Sec. Harris: Solutions Depend on Bold Innovation

Lake Nona, FL — Real solutions in behavioral health depend on bold innovation that supports prevention and diversion. That was the clear message Florida Department of Children and Families Secretary Shevaun Harris delivered during her opening remarks at LSF Health Systems’ 2nd Annual Behavioral Health Innovation Summit last month.

“I remember the day I got the call that two of our kids in protective care had gotten into a shootout with deputies in Volusia County,” Harris told about 200 gathered April 19 at the GuideWell Innovation Center in Lake Nona. “The incident sparked some important conversations in our agency. The sheriff was saying they were seeing more serious behavioral health challenges. What we created was a pilot that consisted of a multi-disciplinary team. We deployed school staff and others to come together with the entire family to create diversion.”

Neglect and substance abuse are the drivers of most cases when DCF removes children from a home, Harris said. “To break the cycle, you have to get to root causes,” she said. “We are being more intentional. We want to be at the table, solving problems. We want to be an innovation incubator at DCF. We want to be a place where solutions grow because we focus on prevention and diversion. We are proud to partner with LSF in this. We see them as a shining example of this kind of innovation.”

Harris was among dozens of key state decision-makers and national speakers who presented at the two-day summit designed to promote innovation in behavioral health. In topics ranging from criminal offenders and the opioid epidemic to legislative and funding issues, presenters returned time and time again to the importance of innovation in today’s environment, said Dr. Christine Cauffield, CEO of LSF Health Systems.

“The challenges we face today in behavioral health are too big to confront with only the solutions that have worked in the past,” Cauffield said. “We launched this summit to encourage leaders to share how they’re addressing issues never before confronted. The response has been tremendous. What we’re learning from our providers will undoubtably save lives.”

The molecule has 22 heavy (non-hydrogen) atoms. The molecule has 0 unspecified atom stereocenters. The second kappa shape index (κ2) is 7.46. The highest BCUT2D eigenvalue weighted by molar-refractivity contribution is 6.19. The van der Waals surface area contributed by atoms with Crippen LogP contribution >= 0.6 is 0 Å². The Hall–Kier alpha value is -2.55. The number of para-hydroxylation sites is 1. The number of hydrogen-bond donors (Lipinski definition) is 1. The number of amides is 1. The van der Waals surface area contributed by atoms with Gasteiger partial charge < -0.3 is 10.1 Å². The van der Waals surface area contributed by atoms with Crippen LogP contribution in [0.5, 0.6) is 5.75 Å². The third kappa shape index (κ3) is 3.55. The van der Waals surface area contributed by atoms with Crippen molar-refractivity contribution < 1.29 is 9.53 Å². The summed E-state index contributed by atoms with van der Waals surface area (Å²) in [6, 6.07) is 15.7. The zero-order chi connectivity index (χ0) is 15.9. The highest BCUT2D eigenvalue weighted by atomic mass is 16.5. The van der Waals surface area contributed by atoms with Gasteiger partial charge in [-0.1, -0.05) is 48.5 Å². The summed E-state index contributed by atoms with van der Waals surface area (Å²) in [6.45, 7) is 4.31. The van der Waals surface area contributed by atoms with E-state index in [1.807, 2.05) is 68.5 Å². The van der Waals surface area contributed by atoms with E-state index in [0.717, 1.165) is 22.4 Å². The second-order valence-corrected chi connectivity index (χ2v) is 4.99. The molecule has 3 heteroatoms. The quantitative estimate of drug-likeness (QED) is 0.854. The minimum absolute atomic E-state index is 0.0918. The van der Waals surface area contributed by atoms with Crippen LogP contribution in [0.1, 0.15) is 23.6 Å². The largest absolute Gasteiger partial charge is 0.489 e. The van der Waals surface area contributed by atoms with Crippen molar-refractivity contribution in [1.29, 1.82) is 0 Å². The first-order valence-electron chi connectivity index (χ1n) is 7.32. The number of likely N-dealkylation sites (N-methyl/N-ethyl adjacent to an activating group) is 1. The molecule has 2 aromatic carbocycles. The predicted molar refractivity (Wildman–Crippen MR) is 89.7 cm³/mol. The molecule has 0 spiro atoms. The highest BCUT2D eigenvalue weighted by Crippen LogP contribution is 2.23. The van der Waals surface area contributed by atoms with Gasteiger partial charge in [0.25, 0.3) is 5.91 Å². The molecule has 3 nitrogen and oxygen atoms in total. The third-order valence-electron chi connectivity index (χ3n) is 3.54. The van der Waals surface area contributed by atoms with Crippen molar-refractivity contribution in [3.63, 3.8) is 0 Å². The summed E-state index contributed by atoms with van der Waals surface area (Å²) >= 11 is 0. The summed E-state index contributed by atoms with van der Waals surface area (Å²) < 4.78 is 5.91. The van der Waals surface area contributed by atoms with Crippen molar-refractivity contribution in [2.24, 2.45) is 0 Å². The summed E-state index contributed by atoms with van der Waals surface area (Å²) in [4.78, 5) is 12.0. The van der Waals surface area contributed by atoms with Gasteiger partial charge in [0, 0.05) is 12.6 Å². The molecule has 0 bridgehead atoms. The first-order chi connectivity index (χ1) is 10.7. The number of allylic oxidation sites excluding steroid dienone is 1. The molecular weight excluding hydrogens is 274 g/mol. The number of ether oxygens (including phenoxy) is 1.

Author and keynote speaker Nick Kittle reiterated the summit’s theme about innovation taking courage. He compared innovation to creating trauma. “Innovation is hard because it requires change,” Kittle said. “Mentally, change is trauma. So, innovation is literally creating trauma.”

Kittle challenged summit attendees to examine closely what holds them back from innovating, and to embrace new ideas and risk-taking.

“Controversy often creates moments of opportunity, if you lean into it,” he said. “Establish the urgency. If we build urgency, we can get into it. If you’re not excited about what you’re selling, why would anyone else be?”

Other speakers at the event included global fundraising expert Bob Carter, a founding member of the World Health Organization Foundation. On April 20, a panel of the state’s top behavioral health funders discussed how they promote and support innovation in the field to remove systemic barriers and improve timely access to evidence-based care. Another panel of recovery peer specialists and leaders highlighted innovative ways that peers are making a difference in the state funded system of care.. A full list of presenters and speakers is available online here.

Funding for the event came from sponsors including the Florida Department of Children and Families, Humana, Humana Healthy Horizons in Florida, the Here4YOUth Initiative of Charles & Margery Barancik Foundation and Gulf Coast Community Foundation, Nona Scientific Laboratory, and Health-Tech Consultants.